Comparison of directed gaze during vocalizations in bonobo and human infants

Abstract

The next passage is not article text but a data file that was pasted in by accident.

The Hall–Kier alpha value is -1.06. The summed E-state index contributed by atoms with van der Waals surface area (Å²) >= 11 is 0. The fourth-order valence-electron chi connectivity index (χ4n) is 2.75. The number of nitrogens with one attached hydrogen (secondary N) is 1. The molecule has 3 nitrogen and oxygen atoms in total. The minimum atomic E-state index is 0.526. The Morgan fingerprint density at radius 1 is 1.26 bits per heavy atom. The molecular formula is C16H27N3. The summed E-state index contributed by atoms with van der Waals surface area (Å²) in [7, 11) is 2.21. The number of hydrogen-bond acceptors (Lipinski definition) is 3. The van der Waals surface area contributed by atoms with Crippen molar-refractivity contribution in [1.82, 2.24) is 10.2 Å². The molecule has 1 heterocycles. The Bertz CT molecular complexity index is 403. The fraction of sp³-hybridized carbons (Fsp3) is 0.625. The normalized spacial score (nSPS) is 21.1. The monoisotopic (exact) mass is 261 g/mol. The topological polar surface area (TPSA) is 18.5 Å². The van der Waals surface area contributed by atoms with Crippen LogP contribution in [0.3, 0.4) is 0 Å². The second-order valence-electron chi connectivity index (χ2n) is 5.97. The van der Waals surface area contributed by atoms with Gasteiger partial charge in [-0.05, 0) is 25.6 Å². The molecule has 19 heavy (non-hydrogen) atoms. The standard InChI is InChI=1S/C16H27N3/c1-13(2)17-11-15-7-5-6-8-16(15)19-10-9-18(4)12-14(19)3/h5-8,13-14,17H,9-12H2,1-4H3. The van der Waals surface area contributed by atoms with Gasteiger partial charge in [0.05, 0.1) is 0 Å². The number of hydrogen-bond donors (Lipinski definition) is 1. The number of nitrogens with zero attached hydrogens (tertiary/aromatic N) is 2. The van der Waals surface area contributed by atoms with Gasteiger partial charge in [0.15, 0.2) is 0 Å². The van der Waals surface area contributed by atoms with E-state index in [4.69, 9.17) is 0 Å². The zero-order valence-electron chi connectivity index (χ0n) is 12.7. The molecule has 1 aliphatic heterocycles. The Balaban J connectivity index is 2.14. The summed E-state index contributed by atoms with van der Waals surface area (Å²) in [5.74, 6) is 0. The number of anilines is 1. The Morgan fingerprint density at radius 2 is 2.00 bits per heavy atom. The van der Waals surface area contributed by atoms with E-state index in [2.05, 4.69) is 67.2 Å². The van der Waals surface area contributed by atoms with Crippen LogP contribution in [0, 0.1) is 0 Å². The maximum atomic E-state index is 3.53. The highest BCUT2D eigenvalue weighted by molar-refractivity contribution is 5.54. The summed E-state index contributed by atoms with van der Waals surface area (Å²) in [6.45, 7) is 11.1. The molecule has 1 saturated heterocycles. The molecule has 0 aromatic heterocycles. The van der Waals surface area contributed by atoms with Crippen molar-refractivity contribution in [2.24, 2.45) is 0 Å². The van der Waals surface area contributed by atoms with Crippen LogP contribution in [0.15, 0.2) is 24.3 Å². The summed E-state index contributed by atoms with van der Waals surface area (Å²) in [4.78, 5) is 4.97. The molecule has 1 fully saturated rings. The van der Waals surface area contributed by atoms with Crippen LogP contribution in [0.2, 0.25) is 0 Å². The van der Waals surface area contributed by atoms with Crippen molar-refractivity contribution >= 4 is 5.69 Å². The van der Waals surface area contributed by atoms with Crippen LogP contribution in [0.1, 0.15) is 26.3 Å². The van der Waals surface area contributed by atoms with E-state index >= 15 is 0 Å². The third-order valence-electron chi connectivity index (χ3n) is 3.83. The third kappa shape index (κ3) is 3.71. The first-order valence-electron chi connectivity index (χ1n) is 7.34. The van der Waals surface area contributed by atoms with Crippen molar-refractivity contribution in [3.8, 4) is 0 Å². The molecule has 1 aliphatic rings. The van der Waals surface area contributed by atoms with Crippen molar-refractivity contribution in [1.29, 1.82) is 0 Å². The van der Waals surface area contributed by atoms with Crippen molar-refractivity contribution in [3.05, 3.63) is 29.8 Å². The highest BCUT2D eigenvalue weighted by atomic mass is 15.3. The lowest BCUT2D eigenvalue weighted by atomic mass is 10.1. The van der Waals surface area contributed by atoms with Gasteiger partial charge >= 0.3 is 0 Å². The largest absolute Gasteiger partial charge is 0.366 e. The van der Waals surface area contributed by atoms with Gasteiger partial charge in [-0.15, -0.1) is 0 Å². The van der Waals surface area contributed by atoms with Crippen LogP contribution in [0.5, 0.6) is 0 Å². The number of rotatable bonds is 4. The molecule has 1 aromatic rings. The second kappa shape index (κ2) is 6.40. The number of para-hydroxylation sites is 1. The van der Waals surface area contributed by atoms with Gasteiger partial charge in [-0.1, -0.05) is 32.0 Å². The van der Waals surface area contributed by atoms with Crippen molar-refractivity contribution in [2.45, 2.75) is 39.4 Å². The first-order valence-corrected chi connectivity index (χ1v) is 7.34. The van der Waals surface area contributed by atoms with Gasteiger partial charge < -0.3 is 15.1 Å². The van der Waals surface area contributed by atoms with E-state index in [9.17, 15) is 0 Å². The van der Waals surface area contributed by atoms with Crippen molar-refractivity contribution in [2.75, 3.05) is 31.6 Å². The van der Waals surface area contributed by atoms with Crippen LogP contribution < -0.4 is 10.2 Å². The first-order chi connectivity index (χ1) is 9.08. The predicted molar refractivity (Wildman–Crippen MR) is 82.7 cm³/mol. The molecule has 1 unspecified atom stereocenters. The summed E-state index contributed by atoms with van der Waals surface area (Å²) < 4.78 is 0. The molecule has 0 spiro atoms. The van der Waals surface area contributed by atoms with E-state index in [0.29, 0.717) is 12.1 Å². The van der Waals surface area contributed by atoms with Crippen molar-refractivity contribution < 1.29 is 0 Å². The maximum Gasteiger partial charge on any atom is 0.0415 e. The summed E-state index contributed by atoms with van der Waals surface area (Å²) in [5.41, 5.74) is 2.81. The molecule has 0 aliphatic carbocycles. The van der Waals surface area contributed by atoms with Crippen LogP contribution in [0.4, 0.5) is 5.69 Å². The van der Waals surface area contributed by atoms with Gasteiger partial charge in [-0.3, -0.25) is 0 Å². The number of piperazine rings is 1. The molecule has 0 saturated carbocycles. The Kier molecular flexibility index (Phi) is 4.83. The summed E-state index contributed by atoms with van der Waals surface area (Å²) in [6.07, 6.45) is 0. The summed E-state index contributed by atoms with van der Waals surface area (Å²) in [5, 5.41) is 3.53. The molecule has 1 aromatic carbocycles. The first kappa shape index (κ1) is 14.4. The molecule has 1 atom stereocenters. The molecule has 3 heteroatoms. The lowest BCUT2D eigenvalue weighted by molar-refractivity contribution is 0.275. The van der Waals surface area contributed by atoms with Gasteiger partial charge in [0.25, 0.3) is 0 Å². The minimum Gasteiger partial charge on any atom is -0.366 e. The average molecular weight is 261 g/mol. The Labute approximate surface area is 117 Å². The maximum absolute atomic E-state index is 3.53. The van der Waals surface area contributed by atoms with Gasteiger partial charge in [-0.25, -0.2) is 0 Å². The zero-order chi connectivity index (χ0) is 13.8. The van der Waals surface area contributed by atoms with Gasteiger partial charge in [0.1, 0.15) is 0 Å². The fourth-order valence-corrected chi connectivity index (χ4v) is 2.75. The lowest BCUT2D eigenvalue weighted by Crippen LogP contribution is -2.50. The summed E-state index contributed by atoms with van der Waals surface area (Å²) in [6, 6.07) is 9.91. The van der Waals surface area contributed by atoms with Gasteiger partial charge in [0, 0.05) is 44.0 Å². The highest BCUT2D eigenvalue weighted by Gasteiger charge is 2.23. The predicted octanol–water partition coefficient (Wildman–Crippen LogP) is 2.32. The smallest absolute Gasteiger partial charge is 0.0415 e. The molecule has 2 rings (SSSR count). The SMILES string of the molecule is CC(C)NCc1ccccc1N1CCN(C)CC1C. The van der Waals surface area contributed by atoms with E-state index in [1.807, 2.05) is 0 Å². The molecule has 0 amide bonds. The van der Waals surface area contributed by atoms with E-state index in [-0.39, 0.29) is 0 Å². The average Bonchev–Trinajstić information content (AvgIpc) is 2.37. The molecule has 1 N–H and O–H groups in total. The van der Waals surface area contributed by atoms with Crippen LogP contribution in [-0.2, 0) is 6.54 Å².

A crucial step in language evolution was likely joint attention with alternating gaze between vocalizing individuals and an object. This triadic interaction likely formed a foundation for labeling of objects. We have argued that vocalizations used for “social glue” – flexible low intensity and low arousal vocalizations given during e.g. grooming, keeping in contact with the group, etc. – are a probable source of raw material for first labels. It is critical that these vocalizations be socially directed, by gaze contact. We longitudinally investigated directed gaze during vocalizations in low arousal interactions during the first year in three bonobo mother-infant pairs and compared them with 9 human mother-infant pairs. We found that bonobo infants directed their gaze to a conspecific during vocalizations only 8% of the time while human infants directed it 44% of the time.


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